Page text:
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 Hilchos Tefilla 90 (page 246)
 מסעיף יט עד סעיף כג

Designating a Spot to Daven
Davening Near an Entrance
Davening Towards a Wall

Designating a spot to daven
One should have a set place -- a makom kavua -- for davening. One reason for this is that tefilla is like a korban, and every korban had a set place where it was offered. A makom kavua is defined as a set seat in a set shul. One should not daven out of his set place without good cause. Even people who daven at home should designate a place for their tefillos in an area where they are unlikely to be disturbed. If a person davens somewhere only occasionally (e.g. Yamim Noraim, vacation), he should still have a designated spot in that shul where he sits whenever he is there.It is also proper to have a set seat for Torah study.
( סעיף יט וס"ק נט; ביאורים ומוספים דרשו, 67-68)
Davening near an entrance
One should not daven within four tefachim of the shul doorway. Davening too close to the door could give the impression that one finds sitting in shul burdensome.  Also, a person who is too close to the entrance could become distracted by the tumult outdoors. Taking both of these reasons into account, someone whose official seat is near the doorway is permitted to daven there if the door is closed. It is proper to enter the shul to daven rather than reciting one's tefillos in the lobby. (See also §90:9 and seif koton 38.)
( סעיף כ וס"ק סא)
Davening towards a wall  
Ideally, there should not be anything blocking a person from the wall in front of him when he davens. Fixed items of furniture (e.g. bookcase, table, stand) are not considered problematic separations between a person and the wall. The poskim discuss whether small items (less than ten tefachim high and four across) between a person and the wall are problematic in this regard. There is an opinion which forbids people from davening one behind the other. This opinion should be followed when possible.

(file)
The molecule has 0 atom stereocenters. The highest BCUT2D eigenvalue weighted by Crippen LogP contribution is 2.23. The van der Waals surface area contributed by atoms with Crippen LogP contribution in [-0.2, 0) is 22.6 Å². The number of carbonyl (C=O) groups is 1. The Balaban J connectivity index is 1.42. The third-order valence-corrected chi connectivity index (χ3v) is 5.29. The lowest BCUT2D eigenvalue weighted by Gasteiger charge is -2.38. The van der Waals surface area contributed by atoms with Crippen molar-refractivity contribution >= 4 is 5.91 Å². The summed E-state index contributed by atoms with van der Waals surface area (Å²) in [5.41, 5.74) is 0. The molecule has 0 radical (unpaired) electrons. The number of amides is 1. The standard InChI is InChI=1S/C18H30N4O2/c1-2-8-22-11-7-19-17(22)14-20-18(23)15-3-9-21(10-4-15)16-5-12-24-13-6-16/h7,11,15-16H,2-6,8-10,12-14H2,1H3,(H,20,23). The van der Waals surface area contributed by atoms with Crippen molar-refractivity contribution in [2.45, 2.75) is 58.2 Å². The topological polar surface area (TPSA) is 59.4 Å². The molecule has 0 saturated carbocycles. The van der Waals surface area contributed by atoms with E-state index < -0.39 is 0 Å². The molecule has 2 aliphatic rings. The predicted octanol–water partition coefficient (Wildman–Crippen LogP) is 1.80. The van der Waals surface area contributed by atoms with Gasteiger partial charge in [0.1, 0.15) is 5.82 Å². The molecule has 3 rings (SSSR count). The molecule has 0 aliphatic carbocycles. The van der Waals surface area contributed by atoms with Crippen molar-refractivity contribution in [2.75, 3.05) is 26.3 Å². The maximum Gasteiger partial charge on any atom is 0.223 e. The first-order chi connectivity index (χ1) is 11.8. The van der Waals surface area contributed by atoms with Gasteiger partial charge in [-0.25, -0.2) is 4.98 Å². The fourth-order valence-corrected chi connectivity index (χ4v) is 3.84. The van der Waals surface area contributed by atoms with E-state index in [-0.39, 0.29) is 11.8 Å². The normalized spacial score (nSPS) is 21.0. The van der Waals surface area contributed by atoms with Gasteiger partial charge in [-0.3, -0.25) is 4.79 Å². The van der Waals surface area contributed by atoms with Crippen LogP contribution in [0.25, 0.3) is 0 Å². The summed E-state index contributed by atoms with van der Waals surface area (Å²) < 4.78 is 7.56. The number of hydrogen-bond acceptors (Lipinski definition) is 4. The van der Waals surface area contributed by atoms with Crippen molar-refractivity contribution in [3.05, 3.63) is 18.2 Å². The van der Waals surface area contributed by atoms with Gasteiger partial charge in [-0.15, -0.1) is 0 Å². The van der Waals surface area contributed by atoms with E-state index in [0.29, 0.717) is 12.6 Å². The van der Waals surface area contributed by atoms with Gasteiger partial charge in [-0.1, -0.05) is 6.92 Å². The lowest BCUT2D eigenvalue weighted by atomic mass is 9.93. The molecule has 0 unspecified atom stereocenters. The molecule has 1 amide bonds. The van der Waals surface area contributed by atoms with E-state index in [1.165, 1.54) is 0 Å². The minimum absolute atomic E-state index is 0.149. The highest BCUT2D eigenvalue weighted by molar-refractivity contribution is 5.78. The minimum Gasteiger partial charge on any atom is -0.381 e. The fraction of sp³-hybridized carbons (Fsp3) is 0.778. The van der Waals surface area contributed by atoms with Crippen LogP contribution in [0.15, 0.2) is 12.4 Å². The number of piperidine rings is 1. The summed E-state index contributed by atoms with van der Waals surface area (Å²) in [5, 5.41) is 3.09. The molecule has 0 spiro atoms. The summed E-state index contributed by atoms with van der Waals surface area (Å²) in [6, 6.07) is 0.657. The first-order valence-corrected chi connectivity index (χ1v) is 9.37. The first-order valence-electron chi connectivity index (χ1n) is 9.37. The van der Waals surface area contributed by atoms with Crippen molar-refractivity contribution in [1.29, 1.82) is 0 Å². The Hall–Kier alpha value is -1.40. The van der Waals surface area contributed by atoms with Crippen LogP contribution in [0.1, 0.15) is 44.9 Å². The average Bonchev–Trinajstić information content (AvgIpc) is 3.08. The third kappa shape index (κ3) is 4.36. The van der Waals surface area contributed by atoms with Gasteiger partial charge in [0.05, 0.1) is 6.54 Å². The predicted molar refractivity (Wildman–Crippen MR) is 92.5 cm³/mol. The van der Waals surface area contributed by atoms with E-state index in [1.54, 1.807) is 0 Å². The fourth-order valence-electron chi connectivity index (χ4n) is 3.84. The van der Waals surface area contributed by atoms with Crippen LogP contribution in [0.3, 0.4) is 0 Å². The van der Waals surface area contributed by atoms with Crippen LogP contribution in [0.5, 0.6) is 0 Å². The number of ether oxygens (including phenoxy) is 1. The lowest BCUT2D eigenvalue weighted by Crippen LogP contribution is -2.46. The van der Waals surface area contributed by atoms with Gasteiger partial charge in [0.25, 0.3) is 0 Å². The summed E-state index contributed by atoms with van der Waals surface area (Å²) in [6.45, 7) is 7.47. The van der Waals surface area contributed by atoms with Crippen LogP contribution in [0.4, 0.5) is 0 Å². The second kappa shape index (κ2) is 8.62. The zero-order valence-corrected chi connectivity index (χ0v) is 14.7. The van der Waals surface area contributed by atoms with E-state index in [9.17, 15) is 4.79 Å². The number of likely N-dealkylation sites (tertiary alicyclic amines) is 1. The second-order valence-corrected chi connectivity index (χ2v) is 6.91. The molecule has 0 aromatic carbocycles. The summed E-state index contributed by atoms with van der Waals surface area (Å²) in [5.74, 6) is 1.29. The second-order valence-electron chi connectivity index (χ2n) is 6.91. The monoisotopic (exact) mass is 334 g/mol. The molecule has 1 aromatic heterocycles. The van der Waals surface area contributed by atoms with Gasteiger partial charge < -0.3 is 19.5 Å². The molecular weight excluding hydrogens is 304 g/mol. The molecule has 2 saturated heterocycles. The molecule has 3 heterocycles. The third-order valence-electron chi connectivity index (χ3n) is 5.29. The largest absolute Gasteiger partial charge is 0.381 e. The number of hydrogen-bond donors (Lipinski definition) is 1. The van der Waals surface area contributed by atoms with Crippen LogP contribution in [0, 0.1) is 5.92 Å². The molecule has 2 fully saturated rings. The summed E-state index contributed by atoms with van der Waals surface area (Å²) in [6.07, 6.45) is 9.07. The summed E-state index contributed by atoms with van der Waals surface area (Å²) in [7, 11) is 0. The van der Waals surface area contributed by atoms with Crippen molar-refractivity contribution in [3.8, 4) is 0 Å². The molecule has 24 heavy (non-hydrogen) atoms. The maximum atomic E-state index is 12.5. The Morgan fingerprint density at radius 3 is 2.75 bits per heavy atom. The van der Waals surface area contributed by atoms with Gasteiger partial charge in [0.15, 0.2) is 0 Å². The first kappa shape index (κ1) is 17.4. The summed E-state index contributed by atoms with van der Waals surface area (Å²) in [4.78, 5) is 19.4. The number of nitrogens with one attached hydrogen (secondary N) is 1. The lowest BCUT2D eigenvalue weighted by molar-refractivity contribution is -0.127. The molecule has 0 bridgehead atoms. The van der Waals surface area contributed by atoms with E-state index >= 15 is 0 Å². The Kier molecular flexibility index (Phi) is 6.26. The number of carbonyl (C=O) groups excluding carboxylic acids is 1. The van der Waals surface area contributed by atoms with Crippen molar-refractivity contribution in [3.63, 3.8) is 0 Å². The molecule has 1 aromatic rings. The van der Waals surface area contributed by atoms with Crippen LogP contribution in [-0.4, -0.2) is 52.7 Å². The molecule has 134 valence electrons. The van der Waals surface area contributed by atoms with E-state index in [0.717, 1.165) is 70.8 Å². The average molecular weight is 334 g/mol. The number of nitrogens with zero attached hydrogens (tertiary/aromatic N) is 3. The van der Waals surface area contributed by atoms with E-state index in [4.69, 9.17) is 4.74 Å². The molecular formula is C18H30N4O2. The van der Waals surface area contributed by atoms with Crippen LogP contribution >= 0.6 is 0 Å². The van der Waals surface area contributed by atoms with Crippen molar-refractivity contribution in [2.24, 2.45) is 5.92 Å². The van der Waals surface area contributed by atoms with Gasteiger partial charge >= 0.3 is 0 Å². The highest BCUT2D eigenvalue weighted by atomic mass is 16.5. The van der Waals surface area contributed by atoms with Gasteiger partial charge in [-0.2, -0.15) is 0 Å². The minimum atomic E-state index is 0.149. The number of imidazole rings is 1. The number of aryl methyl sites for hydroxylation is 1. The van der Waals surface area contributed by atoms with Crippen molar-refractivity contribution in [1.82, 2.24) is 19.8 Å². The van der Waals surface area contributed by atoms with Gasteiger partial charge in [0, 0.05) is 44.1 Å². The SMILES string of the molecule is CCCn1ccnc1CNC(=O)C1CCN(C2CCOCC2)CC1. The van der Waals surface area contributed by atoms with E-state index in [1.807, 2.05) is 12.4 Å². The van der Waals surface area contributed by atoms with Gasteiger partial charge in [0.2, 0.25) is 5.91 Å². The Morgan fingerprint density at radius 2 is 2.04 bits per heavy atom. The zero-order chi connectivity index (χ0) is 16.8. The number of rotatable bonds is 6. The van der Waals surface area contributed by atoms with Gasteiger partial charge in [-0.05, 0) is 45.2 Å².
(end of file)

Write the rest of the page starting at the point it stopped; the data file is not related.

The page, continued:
( סעיף כא וס"ק סג, סו, סח ו־סט; ביאורים ומוספים דרשו, 76)


  • Someone whose home is located more than a mil (an ancient mile) from the nearest shul is exempt from tefilla b'tzibur. In ancient times, someone who would have to travel the mil alone was exempt from joining the minyan for Ma'ariv. It is possible that this exemption no longer applies now that our streets are lit up at night.
  • A person who is occupied exclusively with Torah and only attends to his essential personal needs is exempt from davening with a minyan if one is not available in the room in which he learns.
  • The first ten people to arrive in shul receive a reward equal to all those who come later. According to the Zohar, the initial ten should gather outside the shul and enter together.

  • Davening facing a mural

  • Davening near one's father

  • If tzoah appeared during davening



PLEASE NOTE:  The information in this email is for learning purposes only. Please review the Mishna Berura and Biurim U'Musafim before making a halachic decision. Hebrew words are occasionally transliterated to enable a smoother reading of the text. Common Ashkenazi pronunciation is generally used in these cases.